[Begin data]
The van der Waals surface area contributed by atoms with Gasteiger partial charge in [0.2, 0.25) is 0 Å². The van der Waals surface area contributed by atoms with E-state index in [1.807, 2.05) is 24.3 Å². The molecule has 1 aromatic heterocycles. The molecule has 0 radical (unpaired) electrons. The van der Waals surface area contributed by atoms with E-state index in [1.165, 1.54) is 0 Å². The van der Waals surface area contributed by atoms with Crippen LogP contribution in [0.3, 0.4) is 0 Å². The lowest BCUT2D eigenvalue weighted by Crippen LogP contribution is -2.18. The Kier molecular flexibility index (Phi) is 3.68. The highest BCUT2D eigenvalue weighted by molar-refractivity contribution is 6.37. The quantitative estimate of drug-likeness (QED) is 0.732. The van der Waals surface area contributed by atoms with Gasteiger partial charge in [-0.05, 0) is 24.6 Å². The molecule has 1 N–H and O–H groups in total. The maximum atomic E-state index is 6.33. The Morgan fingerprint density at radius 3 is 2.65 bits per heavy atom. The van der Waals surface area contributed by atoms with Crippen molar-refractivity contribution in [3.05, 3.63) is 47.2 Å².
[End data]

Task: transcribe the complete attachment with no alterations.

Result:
The van der Waals surface area contributed by atoms with Gasteiger partial charge in [0.2, 0.25) is 0 Å². The van der Waals surface area contributed by atoms with E-state index in [1.807, 2.05) is 24.3 Å². The molecule has 1 aromatic heterocycles. The molecule has 0 radical (unpaired) electrons. The van der Waals surface area contributed by atoms with E-state index in [1.165, 1.54) is 0 Å². The van der Waals surface area contributed by atoms with Crippen LogP contribution in [0.3, 0.4) is 0 Å². The lowest BCUT2D eigenvalue weighted by Crippen LogP contribution is -2.18. The Kier molecular flexibility index (Phi) is 3.68. The highest BCUT2D eigenvalue weighted by molar-refractivity contribution is 6.37. The quantitative estimate of drug-likeness (QED) is 0.732. The van der Waals surface area contributed by atoms with Gasteiger partial charge in [-0.05, 0) is 24.6 Å². The molecule has 1 N–H and O–H groups in total. The maximum atomic E-state index is 6.33. The Morgan fingerprint density at radius 3 is 2.65 bits per heavy atom. The van der Waals surface area contributed by atoms with Crippen molar-refractivity contribution in [3.05, 3.63) is 47.2 Å².